Why are Harry Potter books so addicting?

Afraid of harry potter?

November 7, 2003 - Witching hour, but no cause for fear. When both hands of the clock point to the twelve tonight, there will be cheers everywhere in Germany - "Harry Potter and the Order of the Phoenix" will finally appear. Incredible: some adults consider the stories about the sorcerer's apprentice dangerous

Bookstores sell the coveted novel long after the store has closed, and hold readings and parties. Postmen ring at an unusual hour - JK Rowling's books in their luggage - and children in disguise stand in line to get their hands on the longed-for, over 760-page reading. On the first day alone, two million copies are delivered and opened.

Some parents worry

But not everyone is happy too. Some parents worry that their children will get addicted to the Harry Potter novels. And other adults even believe that the books harm young readers and make them sick.

Fear and nightmares

A pedagogy professor at the University of Hanover claims that he should have thrown up with the disgusting descriptions in the novels. Snail choking is really not that nice. Professor Reinhard Franzke is even convinced that after reading the stories children would be afraid, have nightmares, no longer be so nice to other young people and get worse at school.

Crazy opponents Especially sad: Two years ago Harry Potter opponents in Pittsburgh (USA) even burned a pile of JK Rowling's novels along with other supposedly dangerous books, CDs and videos at a stake.

Harry Potter not dangerous

But fear not, most adults don't think like the Potter opponents. And almost all scientists explain that Harry is no better or worse than fairy tales like "Cinderella" or fantasy books like "Lord of the Rings". The expert Massimo Introvigne, who deals with new religions in his work, also shares this opinion. He is also sure that young readers know very well that the stories of Harry Potter are only made up and take place in the fantasy world.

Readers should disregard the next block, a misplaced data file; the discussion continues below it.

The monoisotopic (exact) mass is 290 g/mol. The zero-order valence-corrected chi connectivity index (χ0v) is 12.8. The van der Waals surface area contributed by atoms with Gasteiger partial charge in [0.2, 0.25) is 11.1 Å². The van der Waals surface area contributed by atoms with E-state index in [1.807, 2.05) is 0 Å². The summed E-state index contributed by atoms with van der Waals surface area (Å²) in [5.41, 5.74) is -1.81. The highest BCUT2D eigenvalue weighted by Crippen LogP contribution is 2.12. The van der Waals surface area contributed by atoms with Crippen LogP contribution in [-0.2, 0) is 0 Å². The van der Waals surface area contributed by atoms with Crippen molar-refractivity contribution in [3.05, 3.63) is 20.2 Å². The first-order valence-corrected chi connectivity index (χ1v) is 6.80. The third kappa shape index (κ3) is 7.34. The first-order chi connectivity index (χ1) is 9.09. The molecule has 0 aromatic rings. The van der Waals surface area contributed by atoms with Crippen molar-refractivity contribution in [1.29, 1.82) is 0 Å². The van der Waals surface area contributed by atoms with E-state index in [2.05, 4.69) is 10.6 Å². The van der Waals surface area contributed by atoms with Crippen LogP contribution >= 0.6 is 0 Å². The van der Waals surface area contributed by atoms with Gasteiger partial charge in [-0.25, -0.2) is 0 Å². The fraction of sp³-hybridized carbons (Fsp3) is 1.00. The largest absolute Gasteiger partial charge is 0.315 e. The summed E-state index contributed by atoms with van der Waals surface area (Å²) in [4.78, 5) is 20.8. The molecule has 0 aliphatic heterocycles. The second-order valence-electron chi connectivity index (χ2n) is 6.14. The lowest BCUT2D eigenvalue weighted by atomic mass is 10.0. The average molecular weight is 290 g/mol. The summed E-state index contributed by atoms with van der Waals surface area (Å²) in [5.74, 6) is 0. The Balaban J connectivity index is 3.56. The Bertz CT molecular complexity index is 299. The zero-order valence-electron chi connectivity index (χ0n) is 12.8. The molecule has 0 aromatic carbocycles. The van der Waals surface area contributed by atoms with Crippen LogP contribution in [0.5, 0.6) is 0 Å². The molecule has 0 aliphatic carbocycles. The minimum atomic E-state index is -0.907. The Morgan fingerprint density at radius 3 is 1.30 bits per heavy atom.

Little magician, great role model

Nevertheless, the imaginary little magician can of course be a good role model in reality: Because in the books a distinction between good and bad, says Introvigne. Nevertheless, it would be shown that the good characters are constantly in danger of succumbing to evil - and that they must constantly fight against it. You sometimes feel the same way when someone annoys you and you want to annoy them. Though you know full well that this is not right.

Reading instead of watching TV

Introvigne and many others also think it's great that so many of you have rediscovered reading and no longer watch TV as much. He even knows that from his own experience. Even his eight-year-old daughter now prefers to read Harry Potter than to sit in front of the telly.

Your parents help out when it's too scary

The scientist recommends that your parents talk to you about the books. If you don't understand something or something particularly creeps you. But the same applies to you: if you get scared while or after reading, go to mom and dad and talk to them about the stories.

Reading breaks for headaches

Finally, a tip: Even if it's incredibly exciting and the book seems to be stuck to your hands - take small breaks in between! An American doctor has found that bookworms can get headaches when they read fascinated, tense and incessantly. This is not only the case with Harry Potter, but with every super exciting read.

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